The Mundanity of Some Yellow Things

We went out for a walk on Scott Boulevard and saw a lot of yellow things. We were looking for Goldfinches. We saw mostly yellow flowers.

Compass flowers were everywhere. It looked like most of the flowers were facing east. However, it turns out that it’s the leaves that point east.

Black-eyed Susans competed with the Compass Flowers. Both made it more difficult to spot the male Goldfinches, which are brilliant yellow. We never got a snapshot or video of any of them, though we could see them flitting about at lightning speed.

We also saw a yellow airplane flying repeatedly around and around above fields and over the land surrounding Scott Boulevard. It seemed to be painted both yellow and black, raising the question of whether it’s linked to University of Iowa. It seemed to fly in ellipses from east to west and back. It was a mystery.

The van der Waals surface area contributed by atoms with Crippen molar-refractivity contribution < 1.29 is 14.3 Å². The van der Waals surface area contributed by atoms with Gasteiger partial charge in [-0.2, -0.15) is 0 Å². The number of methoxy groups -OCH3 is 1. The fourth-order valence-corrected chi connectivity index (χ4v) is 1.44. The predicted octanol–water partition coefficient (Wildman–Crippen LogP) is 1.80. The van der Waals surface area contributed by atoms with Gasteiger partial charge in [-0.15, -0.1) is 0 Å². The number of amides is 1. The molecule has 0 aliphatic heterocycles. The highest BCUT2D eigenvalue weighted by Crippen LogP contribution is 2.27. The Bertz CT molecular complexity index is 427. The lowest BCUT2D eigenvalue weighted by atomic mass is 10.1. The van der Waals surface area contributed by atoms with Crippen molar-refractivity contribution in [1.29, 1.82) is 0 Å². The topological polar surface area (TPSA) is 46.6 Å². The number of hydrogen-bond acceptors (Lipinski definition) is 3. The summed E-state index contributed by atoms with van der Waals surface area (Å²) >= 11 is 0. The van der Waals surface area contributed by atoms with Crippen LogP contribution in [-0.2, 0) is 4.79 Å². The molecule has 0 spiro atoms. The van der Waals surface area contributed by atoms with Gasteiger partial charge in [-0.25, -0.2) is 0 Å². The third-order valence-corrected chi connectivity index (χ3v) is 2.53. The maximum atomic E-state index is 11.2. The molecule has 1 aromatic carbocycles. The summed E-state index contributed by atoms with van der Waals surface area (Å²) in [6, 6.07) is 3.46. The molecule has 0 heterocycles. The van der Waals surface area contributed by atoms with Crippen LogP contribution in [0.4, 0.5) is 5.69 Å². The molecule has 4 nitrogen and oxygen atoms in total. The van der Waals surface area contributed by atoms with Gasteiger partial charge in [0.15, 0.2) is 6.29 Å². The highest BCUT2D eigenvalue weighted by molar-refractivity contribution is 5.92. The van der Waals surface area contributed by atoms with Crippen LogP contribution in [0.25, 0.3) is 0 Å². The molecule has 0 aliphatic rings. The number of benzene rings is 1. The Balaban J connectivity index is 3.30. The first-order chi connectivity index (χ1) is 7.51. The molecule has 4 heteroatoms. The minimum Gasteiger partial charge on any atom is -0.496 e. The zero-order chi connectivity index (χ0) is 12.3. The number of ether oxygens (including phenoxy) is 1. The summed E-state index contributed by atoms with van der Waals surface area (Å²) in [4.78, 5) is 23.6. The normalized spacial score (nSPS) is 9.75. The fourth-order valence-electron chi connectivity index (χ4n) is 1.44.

Later, my romanticizing imagination led me to think maybe the pilot was drawing a massive compass flower in the air, tracing the path of each petal.

Eventually, Sena said several times she thought the plane was crop dusting, which I pooh-poohed.

After we got back home, I took a close look at the videos I shot of the yellow plane. Using my video editing software, I could mitigate the camera shake artifact and sharpen the still images I got from the best clips.

I found one image which displayed a number on the tail, N942QC. The tail number is an alphanumeric code which identifies a specific airplane. I looked it up on the FAA Registry.

The plane was probably not drawing fanciful ellipses. It belongs to a company called Thompson Aero Inc, which operates in Amana, not far from Iowa City. It’s been in operation for 38 years. The business description says: “This organization primarily operates in the Crop Spraying Services business/industry within the Agricultural Services sector.”

Once again, Sena is right about the importance of mundanity.

Author: James Amos

I'm a retired consult-liaison psychiatrist. I navigated the path in a phased retirement program through the hospital where I was employed. I was fully retired as of June 30, 2020. This blog chronicles my journey.

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